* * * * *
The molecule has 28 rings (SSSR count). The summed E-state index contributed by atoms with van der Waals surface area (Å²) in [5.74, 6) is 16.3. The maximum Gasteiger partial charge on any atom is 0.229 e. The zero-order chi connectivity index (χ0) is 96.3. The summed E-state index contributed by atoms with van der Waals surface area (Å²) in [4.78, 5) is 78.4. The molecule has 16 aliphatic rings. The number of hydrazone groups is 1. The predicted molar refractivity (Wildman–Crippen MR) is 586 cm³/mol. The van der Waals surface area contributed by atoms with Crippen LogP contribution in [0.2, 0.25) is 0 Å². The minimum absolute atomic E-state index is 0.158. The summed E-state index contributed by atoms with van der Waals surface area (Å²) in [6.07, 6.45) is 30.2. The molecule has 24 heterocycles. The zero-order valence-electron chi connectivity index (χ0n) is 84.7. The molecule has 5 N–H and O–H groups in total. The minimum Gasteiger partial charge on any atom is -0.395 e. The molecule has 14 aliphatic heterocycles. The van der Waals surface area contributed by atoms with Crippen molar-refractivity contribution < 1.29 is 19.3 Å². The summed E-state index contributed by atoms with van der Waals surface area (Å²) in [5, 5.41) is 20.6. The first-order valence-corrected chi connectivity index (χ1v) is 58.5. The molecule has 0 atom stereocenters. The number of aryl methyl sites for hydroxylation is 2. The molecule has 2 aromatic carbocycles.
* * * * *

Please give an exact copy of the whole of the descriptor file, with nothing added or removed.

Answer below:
The molecule has 28 rings (SSSR count). The summed E-state index contributed by atoms with van der Waals surface area (Å²) in [5.74, 6) is 16.3. The maximum Gasteiger partial charge on any atom is 0.229 e. The zero-order chi connectivity index (χ0) is 96.3. The summed E-state index contributed by atoms with van der Waals surface area (Å²) in [4.78, 5) is 78.4. The molecule has 16 aliphatic rings. The number of hydrazone groups is 1. The predicted molar refractivity (Wildman–Crippen MR) is 586 cm³/mol. The van der Waals surface area contributed by atoms with Crippen LogP contribution in [0.2, 0.25) is 0 Å². The minimum absolute atomic E-state index is 0.158. The summed E-state index contributed by atoms with van der Waals surface area (Å²) in [6.07, 6.45) is 30.2. The molecule has 24 heterocycles. The zero-order valence-electron chi connectivity index (χ0n) is 84.7. The molecule has 5 N–H and O–H groups in total. The minimum Gasteiger partial charge on any atom is -0.395 e. The molecule has 14 aliphatic heterocycles. The van der Waals surface area contributed by atoms with Crippen molar-refractivity contribution < 1.29 is 19.3 Å². The summed E-state index contributed by atoms with van der Waals surface area (Å²) in [5, 5.41) is 20.6. The first-order valence-corrected chi connectivity index (χ1v) is 58.5. The molecule has 0 atom stereocenters. The number of aryl methyl sites for hydroxylation is 2. The molecule has 2 aromatic carbocycles.